NEW YORK (AP) — Two decades after its destruction in the Sept. 11 attacks, the work to rebuild the World Trade Center complex remains incomplete.
Two planned skyscrapers, a performing arts center and a church are still unfinished at the site, which plays host Saturday to the annual ceremony honoring nearly 3,000 people killed in the attacks.
Visitors to the commemoration will find a place that no longer has the feel of a construction zone, though, even as the work continues.
The memorial plaza with its twin reflecting pools opened in 2011. One World Trade Center — the spire originally known as the Freedom Tower — opened in 2014, as did the National Sept. 11 Memorial and Museum. An underground transit hub and shopping mall opened in 2016. Three other glassy towers built to replace those lost in the attack are open.
Cranes and construction fences, however, can still be seen around the site.
Planned as the second tallest skyscraper at the site, 2 World Trade Center, might someday reach 80 stories. But for now, just a low stump of a building exists as a placeholder, covered with colorful graffiti-style murals at the northeast corner of the Trade Center site.
After years of delays, the Ronald O. Perelman Performing Arts Center is under construction just to the west of 2 World Trade Center’s future site and is scheduled to open in 2023.
Construction has yet to begin on the tower that will replace an office building, occupied by Deutsche Bank, that was was damaged and contaminated by debris from the collapsing twin towers. The original building was demolished between 2007 and 2011.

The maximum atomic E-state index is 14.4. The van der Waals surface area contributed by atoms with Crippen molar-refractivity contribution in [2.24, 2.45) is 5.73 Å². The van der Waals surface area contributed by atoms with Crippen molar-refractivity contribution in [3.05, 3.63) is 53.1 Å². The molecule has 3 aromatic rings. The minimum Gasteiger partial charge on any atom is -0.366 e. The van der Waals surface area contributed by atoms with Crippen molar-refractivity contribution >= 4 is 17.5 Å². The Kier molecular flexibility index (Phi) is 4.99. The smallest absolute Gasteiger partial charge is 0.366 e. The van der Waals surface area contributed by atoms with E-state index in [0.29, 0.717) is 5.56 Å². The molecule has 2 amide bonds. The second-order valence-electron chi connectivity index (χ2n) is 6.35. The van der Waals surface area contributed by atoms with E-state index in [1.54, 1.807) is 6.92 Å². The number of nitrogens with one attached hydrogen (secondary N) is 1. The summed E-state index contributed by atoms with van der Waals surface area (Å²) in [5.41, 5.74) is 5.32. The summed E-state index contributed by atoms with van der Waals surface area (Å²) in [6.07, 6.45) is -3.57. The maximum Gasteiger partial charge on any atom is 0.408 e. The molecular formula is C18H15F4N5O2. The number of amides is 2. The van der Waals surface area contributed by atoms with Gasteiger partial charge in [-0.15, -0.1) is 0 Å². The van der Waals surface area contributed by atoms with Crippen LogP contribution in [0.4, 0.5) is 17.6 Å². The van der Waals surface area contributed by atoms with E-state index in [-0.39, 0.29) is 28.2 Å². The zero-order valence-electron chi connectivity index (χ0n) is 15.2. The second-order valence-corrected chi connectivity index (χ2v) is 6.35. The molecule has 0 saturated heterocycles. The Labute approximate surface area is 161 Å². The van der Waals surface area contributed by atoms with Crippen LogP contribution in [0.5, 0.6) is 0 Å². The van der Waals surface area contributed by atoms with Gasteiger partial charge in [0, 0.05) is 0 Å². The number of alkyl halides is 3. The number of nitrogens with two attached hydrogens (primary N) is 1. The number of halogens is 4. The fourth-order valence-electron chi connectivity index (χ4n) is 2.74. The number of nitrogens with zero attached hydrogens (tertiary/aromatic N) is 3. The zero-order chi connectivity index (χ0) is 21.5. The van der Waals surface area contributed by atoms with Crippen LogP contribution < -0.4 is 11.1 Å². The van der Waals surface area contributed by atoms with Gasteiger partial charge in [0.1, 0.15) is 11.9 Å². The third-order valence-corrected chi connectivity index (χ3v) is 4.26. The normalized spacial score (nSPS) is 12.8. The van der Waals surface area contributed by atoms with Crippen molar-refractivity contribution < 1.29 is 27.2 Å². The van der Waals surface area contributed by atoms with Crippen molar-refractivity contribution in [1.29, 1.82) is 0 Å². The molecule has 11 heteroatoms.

The long-delayed construction of the St. Nicholas Greek Orthodox Church and National Shrine, replacing the only house of worship destroyed in the attacks, is now proceeding briskly after years of delays.
The building, designed by architect Santiago Calatrava, is going up near the southeast corner of ground zero and will look down on the memorial plaza from a perch atop another building that holds the entrance to the World Trade Center’s underground garage.
Slated for completion next year, the church is surrounded by a small public park and features a Byzantine-style dome and marble cladding that can be lit from within.
The project was first delayed by a dispute over location between the Greek Orthodox Archdiocese of America and the Port Authority of New York and New Jersey, which owns the trade center. Then, project costs soared and construction halted in late 2017 after the archdiocese fell behind on payments.
A new entity, Friends of St. Nicholas, led by a core of wealthy Greek Americans, assumed management on behalf of the archdiocese and raised the remaining funds. Construction resumed in August 2020, with final cost estimates of close to $85 million.
The archdiocese plans a lighting ceremony on Sept. 10 at the unfinished building.